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The federal law ministry has finalized a comprehensive plan to set up 120 new accountability courts for the provision of speedy justice to common people.

The government will establish new courts according to the directives given by the Supreme court. Further, the plan is ready to present before the Prime Minister who will consider all aspects of this case and probably will approve it.

Accountability Courts for Speedy Justice:

Law Minister Barrister Farogh  Naseem proposed the new plan. It includes the overall human resource needs and financial suggestions for establishing additional accountability courts across the country.

Presently, there are 24 running courts across the country. These courts are operational in Karachi, Lahore, Quetta, Peshawar, Islamabad, Rawalpindi, Multan, Hyderabad, and Sukkur.

Earlier on July 7, the Supreme court had directed the Secretary Law to set up more courts. The purpose of the new courts is to resolve all the pending cases. Also, the newly established courts will help the current operational courts to solve the case at the fastest possible pace.

Moreover, a three-member bench of the apex court headed by the Chief Justice of Pakistan (CJP) directed while hearing a case concerning to detain in the Court trial of cases as well as Suo Motu review petition on-court direction passed in cases regarding grant of bail to co-accused.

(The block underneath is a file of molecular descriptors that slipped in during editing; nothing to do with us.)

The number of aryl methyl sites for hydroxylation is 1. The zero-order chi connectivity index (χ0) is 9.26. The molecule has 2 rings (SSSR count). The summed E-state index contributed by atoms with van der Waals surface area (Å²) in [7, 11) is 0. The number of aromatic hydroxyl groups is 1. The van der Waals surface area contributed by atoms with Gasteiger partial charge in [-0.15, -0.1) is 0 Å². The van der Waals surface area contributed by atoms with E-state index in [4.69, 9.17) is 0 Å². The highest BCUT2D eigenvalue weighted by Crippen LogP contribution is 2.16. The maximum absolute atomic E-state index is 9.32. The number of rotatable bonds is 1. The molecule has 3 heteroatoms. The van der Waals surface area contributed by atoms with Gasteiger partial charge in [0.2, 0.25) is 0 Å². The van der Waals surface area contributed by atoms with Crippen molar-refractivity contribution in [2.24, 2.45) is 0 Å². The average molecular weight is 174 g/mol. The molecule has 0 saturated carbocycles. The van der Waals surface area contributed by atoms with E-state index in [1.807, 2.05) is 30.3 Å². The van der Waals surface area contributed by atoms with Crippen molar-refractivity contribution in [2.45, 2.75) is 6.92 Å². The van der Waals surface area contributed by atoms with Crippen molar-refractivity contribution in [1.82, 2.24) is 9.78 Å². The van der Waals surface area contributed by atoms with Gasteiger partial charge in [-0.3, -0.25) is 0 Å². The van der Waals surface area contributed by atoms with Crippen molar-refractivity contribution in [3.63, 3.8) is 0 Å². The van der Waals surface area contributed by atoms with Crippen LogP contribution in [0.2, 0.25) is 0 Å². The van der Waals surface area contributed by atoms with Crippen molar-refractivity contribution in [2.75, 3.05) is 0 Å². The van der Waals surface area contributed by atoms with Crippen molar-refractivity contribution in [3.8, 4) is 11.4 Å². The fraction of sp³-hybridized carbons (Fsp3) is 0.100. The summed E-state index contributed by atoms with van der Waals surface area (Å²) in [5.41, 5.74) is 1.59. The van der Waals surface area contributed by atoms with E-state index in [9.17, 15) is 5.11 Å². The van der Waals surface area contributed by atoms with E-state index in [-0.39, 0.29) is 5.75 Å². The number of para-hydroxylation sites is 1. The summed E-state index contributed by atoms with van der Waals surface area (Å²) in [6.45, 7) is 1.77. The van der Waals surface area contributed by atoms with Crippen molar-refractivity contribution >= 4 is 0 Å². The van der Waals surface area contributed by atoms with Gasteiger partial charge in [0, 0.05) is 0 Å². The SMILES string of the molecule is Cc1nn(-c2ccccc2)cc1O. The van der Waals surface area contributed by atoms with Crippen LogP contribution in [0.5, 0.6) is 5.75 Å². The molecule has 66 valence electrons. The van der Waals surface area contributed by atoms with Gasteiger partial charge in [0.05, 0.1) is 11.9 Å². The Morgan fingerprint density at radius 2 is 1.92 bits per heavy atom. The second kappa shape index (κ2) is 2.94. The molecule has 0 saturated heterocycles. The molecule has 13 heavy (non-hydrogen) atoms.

However, the Cheif Justice was observing the hearing in light of the National Accountability Ordinance Act 1999. The Act asks for deciding corruption matters within 30 days.

Total Expenditure:

Likewise, Secretary Law had proposed a report before the court, expressing that a sum of Rs2.86 billion per annum would be needed for the formation of 120 Accountability Courts.

It was already submitted that expenditure for the establishment of a new Accountability court is Rs23.87 million per annum. Therefore, a sum of Rs2.86 billion per annum would be required for the establishment of 120 new Accountability Courts.

According to the Constitution of Pakistan:

According to the 1973 constitution of Pakistan, there is space available for such courts.

Article 175 of the Constitution deals with the judicature and provides that there shall be a Supreme Court of Pakistan. Following a High Court for each province and the ICT, and such courts that may be established by law division.

Furthermore, by a Presidential Order No.1 of 1980, Chapter 3A was added to the Constitution by which the Federal Shariat Court was constituted.

Also read: Will There be a Restoration of the Presidential System?


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